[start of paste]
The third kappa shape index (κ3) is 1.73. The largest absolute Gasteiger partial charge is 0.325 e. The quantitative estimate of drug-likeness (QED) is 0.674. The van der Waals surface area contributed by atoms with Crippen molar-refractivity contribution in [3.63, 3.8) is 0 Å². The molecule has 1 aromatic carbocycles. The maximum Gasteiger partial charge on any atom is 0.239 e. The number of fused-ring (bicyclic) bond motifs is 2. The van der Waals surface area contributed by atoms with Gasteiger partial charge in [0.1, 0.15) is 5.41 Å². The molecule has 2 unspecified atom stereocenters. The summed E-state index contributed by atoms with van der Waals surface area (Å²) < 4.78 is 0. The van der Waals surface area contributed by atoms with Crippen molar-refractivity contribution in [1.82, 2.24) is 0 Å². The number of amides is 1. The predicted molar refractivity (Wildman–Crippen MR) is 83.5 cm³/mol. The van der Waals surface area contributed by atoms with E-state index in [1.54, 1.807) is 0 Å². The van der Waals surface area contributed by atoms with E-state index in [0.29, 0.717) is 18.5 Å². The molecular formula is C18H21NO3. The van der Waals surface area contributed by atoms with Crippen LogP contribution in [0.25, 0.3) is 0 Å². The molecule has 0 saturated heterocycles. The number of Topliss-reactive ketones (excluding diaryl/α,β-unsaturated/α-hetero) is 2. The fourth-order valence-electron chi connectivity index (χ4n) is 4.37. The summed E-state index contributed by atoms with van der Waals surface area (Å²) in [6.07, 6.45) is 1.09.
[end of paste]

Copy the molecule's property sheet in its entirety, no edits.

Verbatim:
The third kappa shape index (κ3) is 1.73. The largest absolute Gasteiger partial charge is 0.325 e. The quantitative estimate of drug-likeness (QED) is 0.674. The van der Waals surface area contributed by atoms with Crippen molar-refractivity contribution in [3.63, 3.8) is 0 Å². The molecule has 1 aromatic carbocycles. The maximum Gasteiger partial charge on any atom is 0.239 e. The number of fused-ring (bicyclic) bond motifs is 2. The van der Waals surface area contributed by atoms with Gasteiger partial charge in [0.1, 0.15) is 5.41 Å². The molecule has 2 unspecified atom stereocenters. The summed E-state index contributed by atoms with van der Waals surface area (Å²) < 4.78 is 0. The van der Waals surface area contributed by atoms with Crippen molar-refractivity contribution in [1.82, 2.24) is 0 Å². The number of amides is 1. The predicted molar refractivity (Wildman–Crippen MR) is 83.5 cm³/mol. The van der Waals surface area contributed by atoms with E-state index in [1.54, 1.807) is 0 Å². The van der Waals surface area contributed by atoms with E-state index in [0.29, 0.717) is 18.5 Å². The molecular formula is C18H21NO3. The van der Waals surface area contributed by atoms with Crippen LogP contribution in [0.25, 0.3) is 0 Å². The molecule has 0 saturated heterocycles. The number of Topliss-reactive ketones (excluding diaryl/α,β-unsaturated/α-hetero) is 2. The fourth-order valence-electron chi connectivity index (χ4n) is 4.37. The summed E-state index contributed by atoms with van der Waals surface area (Å²) in [6.07, 6.45) is 1.09.